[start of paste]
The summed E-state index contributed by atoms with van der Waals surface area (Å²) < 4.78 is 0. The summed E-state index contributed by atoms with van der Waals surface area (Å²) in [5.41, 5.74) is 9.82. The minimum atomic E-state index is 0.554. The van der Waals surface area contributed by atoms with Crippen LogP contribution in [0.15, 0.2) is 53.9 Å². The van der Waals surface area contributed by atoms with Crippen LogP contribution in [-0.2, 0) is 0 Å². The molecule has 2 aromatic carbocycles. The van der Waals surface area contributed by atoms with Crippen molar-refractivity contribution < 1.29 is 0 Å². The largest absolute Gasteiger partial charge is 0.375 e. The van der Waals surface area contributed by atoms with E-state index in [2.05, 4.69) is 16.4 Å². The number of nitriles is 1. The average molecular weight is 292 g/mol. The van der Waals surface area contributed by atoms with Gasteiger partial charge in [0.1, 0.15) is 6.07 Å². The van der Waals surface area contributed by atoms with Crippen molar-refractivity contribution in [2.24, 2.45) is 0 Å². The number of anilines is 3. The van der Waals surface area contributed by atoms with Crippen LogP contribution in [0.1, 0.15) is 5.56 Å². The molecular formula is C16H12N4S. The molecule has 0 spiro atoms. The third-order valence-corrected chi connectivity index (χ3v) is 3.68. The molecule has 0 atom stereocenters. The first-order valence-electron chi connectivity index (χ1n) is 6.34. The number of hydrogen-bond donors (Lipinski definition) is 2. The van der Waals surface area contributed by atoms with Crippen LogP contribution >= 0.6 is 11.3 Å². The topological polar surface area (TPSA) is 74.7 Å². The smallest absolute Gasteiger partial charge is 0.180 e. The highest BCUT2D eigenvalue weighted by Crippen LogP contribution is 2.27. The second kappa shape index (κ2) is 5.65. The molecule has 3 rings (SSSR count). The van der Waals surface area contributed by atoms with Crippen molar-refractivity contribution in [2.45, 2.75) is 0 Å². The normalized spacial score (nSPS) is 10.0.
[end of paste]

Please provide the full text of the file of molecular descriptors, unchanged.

The summed E-state index contributed by atoms with van der Waals surface area (Å²) < 4.78 is 0. The summed E-state index contributed by atoms with van der Waals surface area (Å²) in [5.41, 5.74) is 9.82. The minimum atomic E-state index is 0.554. The van der Waals surface area contributed by atoms with Crippen LogP contribution in [0.15, 0.2) is 53.9 Å². The van der Waals surface area contributed by atoms with Crippen LogP contribution in [-0.2, 0) is 0 Å². The molecule has 2 aromatic carbocycles. The van der Waals surface area contributed by atoms with Crippen molar-refractivity contribution < 1.29 is 0 Å². The largest absolute Gasteiger partial charge is 0.375 e. The van der Waals surface area contributed by atoms with E-state index in [2.05, 4.69) is 16.4 Å². The number of nitriles is 1. The average molecular weight is 292 g/mol. The van der Waals surface area contributed by atoms with Gasteiger partial charge in [0.1, 0.15) is 6.07 Å². The van der Waals surface area contributed by atoms with Crippen molar-refractivity contribution in [2.24, 2.45) is 0 Å². The number of anilines is 3. The van der Waals surface area contributed by atoms with Crippen LogP contribution in [0.1, 0.15) is 5.56 Å². The molecular formula is C16H12N4S. The molecule has 0 spiro atoms. The third-order valence-corrected chi connectivity index (χ3v) is 3.68. The molecule has 0 atom stereocenters. The first-order valence-electron chi connectivity index (χ1n) is 6.34. The number of hydrogen-bond donors (Lipinski definition) is 2. The van der Waals surface area contributed by atoms with Crippen LogP contribution >= 0.6 is 11.3 Å². The topological polar surface area (TPSA) is 74.7 Å². The smallest absolute Gasteiger partial charge is 0.180 e. The highest BCUT2D eigenvalue weighted by Crippen LogP contribution is 2.27. The second kappa shape index (κ2) is 5.65. The molecule has 3 rings (SSSR count). The van der Waals surface area contributed by atoms with Crippen molar-refractivity contribution in [2.45, 2.75) is 0 Å². The normalized spacial score (nSPS) is 10.0.